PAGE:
Sergio Bernales wrote:By the way, the minimum wage in Peru is 750 soles a month, or around $290. Average income per capita at PPP in Peru is $10,000 (just under $6,000 at real exchange rates) Porters earn about $400 a month, supermarket staff about $300, plus benefits such as healthcare and holidays. Nannies and maids earn between $2,000-4,000, often with meals and accomodation includes. Waiting staff in restaurants have wide variations in pay and in many of the smaller restaurants, they are family members working together.
Lloyd007 wrote:Hold on. This can't be right.
Nanny's and maids earn between $2000-4000 a month?!?!?
Are they looking after 20 kids at a time and cleaning a 20 bedroom palace everyday?
Philipc4u59 wrote:I can remember when I was 12 & working as a bus boy in a friends restaurant in the US.
I received far below the minimum wage (as I was underage - but classified as "family"); I would always make sure the tables were impecably clean - as the watresses were busy & they didn't take the extra time.
The restaurant had its REGULARS, that noticed my work ethic & would give me a 25 cent tip; in addition to the 15% for the waitress. I saved my money (including tips) until 16 & bought an old car. I was the only person of modest income to have MY OWN WHEELS in high school; it was a "slider" (rusted) - but MINE!
At Christmas time, I was in a very small restaurant in a bad section of Barranco (got lost trying to visit my wife at work). I had a wonderful fish meal (including soup) for 7 soles; I gave the delightful woman 10 soles & told her it was OK - I didn't want any change (3 soles).
Her face was GLOWING & she kept saying "Feliz Navidad, etc." in a loud voice; as I was leaving, a person explained to me that the extra 3 soles was enough to buy a nice toy for her young son. I am a firm believer that God has blessed me as an American & it PLEASES HIM that I bring JOY to others; hopefully my GOOD HEART will be contageous.
The small deeds of one person, can truly "make a difference"...
PS - I also give to charities, but have been informed much of the money is not allocated properly
Josh2U wrote:That is a harsh unfair judgement on the porter. Why should she care what he spends his gift on anyway? It would be the porters gift after all.
If you do not want to pay an outrageous fare then don't pay it. But don't blame someone who was generous on you being asked to pay more than the going rate. Whatever that is. Could be any number of reason why he quoted what you felt an outrageous fair. In a system where the driver and the passeger decide, there is no going rate, it is whatever the two agree on. If there is such a thing as a going rate why do we have to negotiate a fare before taking off?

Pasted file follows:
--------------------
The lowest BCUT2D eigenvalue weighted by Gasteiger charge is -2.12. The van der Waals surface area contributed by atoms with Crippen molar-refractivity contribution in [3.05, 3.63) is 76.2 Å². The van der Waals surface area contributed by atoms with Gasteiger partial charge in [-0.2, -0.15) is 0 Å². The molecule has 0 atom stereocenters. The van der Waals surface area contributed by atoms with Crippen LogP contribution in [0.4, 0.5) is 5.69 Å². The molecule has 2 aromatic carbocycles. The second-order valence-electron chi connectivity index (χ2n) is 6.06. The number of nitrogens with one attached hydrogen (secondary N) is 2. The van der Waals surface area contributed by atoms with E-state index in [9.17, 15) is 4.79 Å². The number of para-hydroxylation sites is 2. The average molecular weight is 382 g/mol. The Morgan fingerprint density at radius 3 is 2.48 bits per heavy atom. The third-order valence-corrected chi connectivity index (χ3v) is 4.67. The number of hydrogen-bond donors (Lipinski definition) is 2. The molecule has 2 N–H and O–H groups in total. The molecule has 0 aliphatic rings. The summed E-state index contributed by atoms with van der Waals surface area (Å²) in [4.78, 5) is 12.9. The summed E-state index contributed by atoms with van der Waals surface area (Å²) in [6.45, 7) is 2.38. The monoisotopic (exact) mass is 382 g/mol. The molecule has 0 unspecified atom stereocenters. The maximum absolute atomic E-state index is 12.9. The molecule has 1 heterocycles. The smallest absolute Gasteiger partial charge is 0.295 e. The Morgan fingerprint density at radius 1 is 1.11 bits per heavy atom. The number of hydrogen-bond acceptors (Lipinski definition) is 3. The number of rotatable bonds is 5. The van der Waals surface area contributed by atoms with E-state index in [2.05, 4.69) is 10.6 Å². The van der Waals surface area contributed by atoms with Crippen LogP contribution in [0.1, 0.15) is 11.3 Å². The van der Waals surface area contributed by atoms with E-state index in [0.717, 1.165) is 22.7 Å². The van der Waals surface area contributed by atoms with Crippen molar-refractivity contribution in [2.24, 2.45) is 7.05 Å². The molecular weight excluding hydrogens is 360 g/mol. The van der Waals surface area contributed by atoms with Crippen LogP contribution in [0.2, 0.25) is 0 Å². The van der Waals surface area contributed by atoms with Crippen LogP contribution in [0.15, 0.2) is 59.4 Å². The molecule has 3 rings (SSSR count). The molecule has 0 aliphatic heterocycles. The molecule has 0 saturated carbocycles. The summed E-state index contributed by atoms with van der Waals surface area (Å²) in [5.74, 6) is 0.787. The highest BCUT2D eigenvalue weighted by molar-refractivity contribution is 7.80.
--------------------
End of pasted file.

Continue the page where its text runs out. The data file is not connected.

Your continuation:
Because other gringos have paid more. And generous is not the right word to use when tipping taxi drivers. The taxi drivers don't see it that way. They don't think, what a piece of luck, what a nice man. They think foreigners have too much money and will pay above the going rate.
Lloyd007 wrote:Because other gringos have paid more. And generous is not the right word to use when tipping taxi drivers. The taxi drivers don't see it that way. They don't think, what a piece of luck, what a nice man. They think foreigners have too much money and will pay above the going rate.
Other gringos have paid more because they were unaware of what the rate should be. As for the final part of your comment Sergio, you are absolutely right. People never think, ''oh, what a nice man and thank you for the tip''. The twisted minds think that you have money to burn and therefore so does everyone else from other countries. It is very sad, but it is perhaps true.
Sergio Bernales wrote:What's worse is the amount of taxis drivers who kerb crawl gringos is ridiculous. Not only are they holding up the traffic, but if you actually ask them the fare, it's usually double the going rate just because I'm a gringo. Why? Because other gringos have paid more. And generous is not the right word to use when tipping taxi drivers. The taxi drivers don't see it that way. They don't think, what a piece of luck, what a nice man. They think foreigners have too much money and will pay above the going rate.
Philipc4u59 wrote:To set the record "straight"; the 3 soles I tipped for a meal was for EXCELLENT SERVICE & A SINCERE SMILE!
I understood that the waitress needed these few extra soles; to add to HER OWN & get a Christmas present.
This was Dec. 24 & she probably already knew what to expect in wages; 3 soles was probably 1-2 hours work but made her wishes a REALITY. What a small amount to witness such JOY!!!
As for tipping taci drivers; I tip if the driver ends up in construction or anything that wasn't forseen; if they are idiling in traffic - they aren't making any money, plus using valuable fuel. Also I tip if I have antigues that I am bringing back to the showroom; they take the time to be careful & place in the trunk delicately.
I am all for "teaching a person to fish"; but have no remorse for showing a bit of EMPATHY for people who work for very low wages & have families to support. Be thankful as EXPATS; we have been BLESSED with a life-style that some Peruvians can only dream about...
bobg wrote:SERGIO YOU MAKE SOME GOOD POINTS AND NOT SO GOOD POINTS, HAVE YOU TRIED TO GET THE BOOKS OPENED AT ANY CHARITY ? GOOD LUCK WITH THAT ! YOU HAVE YOUR MOTIVE FOR GIVING GIFTS, AND SIZE OF TIPS, AND YOU SHOULDN'T IMPOSE YOURS BECAUSE ITS THE CULTURE, IT SOUNDS LIKE YOU GOT EVERYTHING BACKWARD.
GET YOUR HEAD OUT OF YOUR ,,,,,,,,,,, AND LET PEOPLE DO WHAT THEY WANT, GIFTS ARE GIFTS , TAKE IT AS A GIFT THAT THERE ARE PEOPLE OUT THERE UNLIKE SOME OTHERS THAT HAVE ,AND CAN DO GIFTS AND TIPS, WHAT KIND OF WORK DO YOU DO?